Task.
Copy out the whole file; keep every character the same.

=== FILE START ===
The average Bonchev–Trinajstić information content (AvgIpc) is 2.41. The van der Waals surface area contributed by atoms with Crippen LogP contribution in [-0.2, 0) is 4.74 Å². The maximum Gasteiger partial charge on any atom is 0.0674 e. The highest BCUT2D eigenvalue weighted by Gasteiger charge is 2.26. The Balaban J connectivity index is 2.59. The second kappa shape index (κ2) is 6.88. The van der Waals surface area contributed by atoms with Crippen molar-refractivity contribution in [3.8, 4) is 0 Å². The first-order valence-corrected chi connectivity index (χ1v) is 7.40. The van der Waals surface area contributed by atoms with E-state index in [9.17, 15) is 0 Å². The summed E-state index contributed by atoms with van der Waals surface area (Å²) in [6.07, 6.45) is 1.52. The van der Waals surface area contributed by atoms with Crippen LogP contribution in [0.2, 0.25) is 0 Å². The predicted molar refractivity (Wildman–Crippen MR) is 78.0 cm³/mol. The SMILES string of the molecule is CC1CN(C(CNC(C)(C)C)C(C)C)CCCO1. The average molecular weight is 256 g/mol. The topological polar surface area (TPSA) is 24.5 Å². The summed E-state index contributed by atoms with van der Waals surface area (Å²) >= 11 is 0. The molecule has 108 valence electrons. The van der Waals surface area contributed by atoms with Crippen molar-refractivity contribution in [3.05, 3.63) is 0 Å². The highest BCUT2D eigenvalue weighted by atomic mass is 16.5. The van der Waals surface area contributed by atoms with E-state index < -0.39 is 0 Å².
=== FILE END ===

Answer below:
The average Bonchev–Trinajstić information content (AvgIpc) is 2.41. The van der Waals surface area contributed by atoms with Crippen LogP contribution in [-0.2, 0) is 4.74 Å². The maximum Gasteiger partial charge on any atom is 0.0674 e. The highest BCUT2D eigenvalue weighted by Gasteiger charge is 2.26. The Balaban J connectivity index is 2.59. The second kappa shape index (κ2) is 6.88. The van der Waals surface area contributed by atoms with Crippen molar-refractivity contribution in [3.8, 4) is 0 Å². The first-order valence-corrected chi connectivity index (χ1v) is 7.40. The van der Waals surface area contributed by atoms with E-state index in [9.17, 15) is 0 Å². The summed E-state index contributed by atoms with van der Waals surface area (Å²) in [6.07, 6.45) is 1.52. The van der Waals surface area contributed by atoms with Crippen LogP contribution in [0.2, 0.25) is 0 Å². The predicted molar refractivity (Wildman–Crippen MR) is 78.0 cm³/mol. The SMILES string of the molecule is CC1CN(C(CNC(C)(C)C)C(C)C)CCCO1. The average molecular weight is 256 g/mol. The topological polar surface area (TPSA) is 24.5 Å². The summed E-state index contributed by atoms with van der Waals surface area (Å²) >= 11 is 0. The molecule has 108 valence electrons. The van der Waals surface area contributed by atoms with Crippen molar-refractivity contribution in [3.05, 3.63) is 0 Å². The highest BCUT2D eigenvalue weighted by atomic mass is 16.5. The van der Waals surface area contributed by atoms with E-state index < -0.39 is 0 Å².